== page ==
Reformed Theology

ElderDad's picture

There may have previously been a thread on this subject, but I don't find it high enough in the list to see it. Therefore, I will start a thread and let it take its course. The purpose of this topic is to provide a place other than the Study of the Gospel of John, where it has become a side issue with considerable activity. Unfortunately, it is off-track there, so here it is in the open forum. The purpose is to give a place to post items dealing with traditional Reformed Theology. Because CCEL comes out of the Reformed community, there are many books dealing with Reformed Theology and Preaching in the CCEL library. However, in keeping with the ecumenical effort of the founders and supporters of this site, there are also books in the CCEL library that disagree with Reformed Theology. Sooooo, let me remind all participants in this forum, "Keep it loving, or keep it at home."

bwarddvm's picture

Re: Reformed from what?

Justin, in regard to your question:

Essentially it was a reforming of Rome's theology which Martin Luther viewed as having become a radical departure from the classical biblical theology upon which the Church was originally founded and which which was established in detailed form largely by Augustine of Hippo in the 4th century. Luther's primary objection was the adoption of a doctrine which taught that salvation is only attained through faith in Christ PLUS the performance of certain necessary works. Luther's bedrock belief was in 'justification by faith alone'. He also objected to the selling of indulgences and the matter of the papal decrees being accepted as being equally inspired by God as were the Holy Scriptures. Obviously many others agreed with Luther as what became termed the Protestant Reformation picked up steam and resulted in a large number of people departing from the RC church and forming what would eventually become the vast number of 'Protestant' churches we have today. The well know slogan of the Reformation were what is often referred to as the "sola doctrines" :Sola Scriptura (the Scriptures alone) Sola Fide (by faith alone) Sola Graci (by grace alone) Solo Christo (in Christ alone) and Soli Deo Gloria (glory be to God alone). Early on the doctrines associated primarily with John Calvin were the consensus within early Protestantism. However, it didn't take more than a century or two until Arminian doctrine began to become popular and soon became the predominant doctrine of Protestantism and still is today. For this reason the churches that adhered to the early Reformation doctrines began to describe their doctrines as Reformation theology which has become shortened to Reformed theology.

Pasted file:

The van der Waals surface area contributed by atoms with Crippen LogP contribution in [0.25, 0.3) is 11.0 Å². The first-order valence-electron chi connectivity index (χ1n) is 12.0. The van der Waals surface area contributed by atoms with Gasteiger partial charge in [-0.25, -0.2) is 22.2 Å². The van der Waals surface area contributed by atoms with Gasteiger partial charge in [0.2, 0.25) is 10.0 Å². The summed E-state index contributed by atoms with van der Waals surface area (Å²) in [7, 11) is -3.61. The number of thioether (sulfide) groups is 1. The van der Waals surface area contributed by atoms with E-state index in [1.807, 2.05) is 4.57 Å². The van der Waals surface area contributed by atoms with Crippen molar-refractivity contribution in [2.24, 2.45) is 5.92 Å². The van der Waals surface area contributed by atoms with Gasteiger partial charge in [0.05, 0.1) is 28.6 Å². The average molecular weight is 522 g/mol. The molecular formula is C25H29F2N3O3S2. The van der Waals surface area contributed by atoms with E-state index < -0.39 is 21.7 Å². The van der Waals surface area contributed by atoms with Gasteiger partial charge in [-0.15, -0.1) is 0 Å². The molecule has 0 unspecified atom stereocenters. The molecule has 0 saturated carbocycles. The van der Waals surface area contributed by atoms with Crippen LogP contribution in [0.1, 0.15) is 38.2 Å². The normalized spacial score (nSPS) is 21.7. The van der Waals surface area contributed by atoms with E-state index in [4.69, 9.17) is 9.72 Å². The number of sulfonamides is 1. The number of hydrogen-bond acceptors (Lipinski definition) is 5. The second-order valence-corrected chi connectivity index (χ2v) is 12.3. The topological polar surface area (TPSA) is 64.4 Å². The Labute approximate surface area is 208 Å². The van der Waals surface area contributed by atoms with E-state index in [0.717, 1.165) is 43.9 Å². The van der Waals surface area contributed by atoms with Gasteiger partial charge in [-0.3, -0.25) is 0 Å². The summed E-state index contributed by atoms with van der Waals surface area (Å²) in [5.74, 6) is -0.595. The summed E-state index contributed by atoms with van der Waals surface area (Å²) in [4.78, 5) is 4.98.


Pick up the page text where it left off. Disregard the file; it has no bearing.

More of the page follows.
You probably are already quite familiar with the Protestant Reformation so forgive me if I am writing in a manner that appears to be in any way condescending. Perhaps you were asking what was reformed from within already established protestantism. Either way, I hope this gives, at least, a beginning answer.

I realize this is very brief and sketchy and rather hastily written off the top of my head. I'm sure Dave, Randy or one of the others can clean this up for me in to something more accurate and coherent. ;-) I would not be surprised at all if Dave is already on top of it. If so, and there are any discrepancies in his report and mine, allow me to defer to him in advance. I'm suspect I am not 100% accurate here, but hopefully no glaring errors.

Dave, I really appreciate you undertaking this discussion topic. It is certainly a favorite of mine.

Barry




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